Natural Evidence of the Curse
Genesis 3:17
And to Adam he said, Because you have listened to the voice of your wife, and have eaten of the tree, of which I commanded you, saying…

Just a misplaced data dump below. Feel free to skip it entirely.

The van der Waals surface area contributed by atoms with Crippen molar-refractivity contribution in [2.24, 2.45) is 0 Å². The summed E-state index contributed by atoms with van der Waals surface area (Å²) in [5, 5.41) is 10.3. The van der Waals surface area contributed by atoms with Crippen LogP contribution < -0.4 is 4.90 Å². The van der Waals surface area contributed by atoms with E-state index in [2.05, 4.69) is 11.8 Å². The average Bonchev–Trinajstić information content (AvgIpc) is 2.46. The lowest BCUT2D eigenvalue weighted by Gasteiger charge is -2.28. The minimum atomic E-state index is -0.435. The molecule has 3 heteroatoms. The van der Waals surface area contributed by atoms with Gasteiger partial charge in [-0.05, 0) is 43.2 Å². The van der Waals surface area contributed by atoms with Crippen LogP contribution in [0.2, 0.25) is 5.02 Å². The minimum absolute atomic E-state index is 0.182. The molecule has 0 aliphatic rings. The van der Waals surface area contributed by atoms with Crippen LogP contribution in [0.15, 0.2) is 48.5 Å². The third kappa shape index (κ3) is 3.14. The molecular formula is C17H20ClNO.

I. If this sentence was executed upon man and the earth, without all doubt it may at this day be distinguished; therefore let us inquire in the first place whether there are any signs of a "curse upon the ground"? Towards the latter end of the fifth chapter of Genesis we read, that when a son was born to Lamech, he called his name Noah, which signifies comfort, because he was to "comfort them concerning their work, and toil of their hands, because of the ground which the Lord had cursed." Lamech knew, therefore, that a curse had been pronounced upon the ground, for the transgression of Adam; and he knew also, either by tradition, or the spirit of prophecy, that it should take place more fully in the days of Noah, whose favour and acceptance with God should give comfort to men, and render more tolerable that toil and labour which should be the necessary consequence of this curse upon the ground; which, therefore, was brought upon the earth by the general deluge. When the wickedness and violence of the human race had wearied out the patience and long suffering of God, and obliged His justice to inflict the punishment which had been threatened, He declared in His revelation to Noah that He would destroy man with the earth. St. Peter also confirms the same, where he takes occasion to inform ungodly men, that the "world which then was, being overflowed with water, perished." Whence it appears that the flood should, and actually did, amount to a destruction of the earth, of which destruction and the manner of it, the earth in all parts has so many signs at this day, that a man endued with eyesight, understanding, and a very little experience, cannot choose but to see and acknowledge it.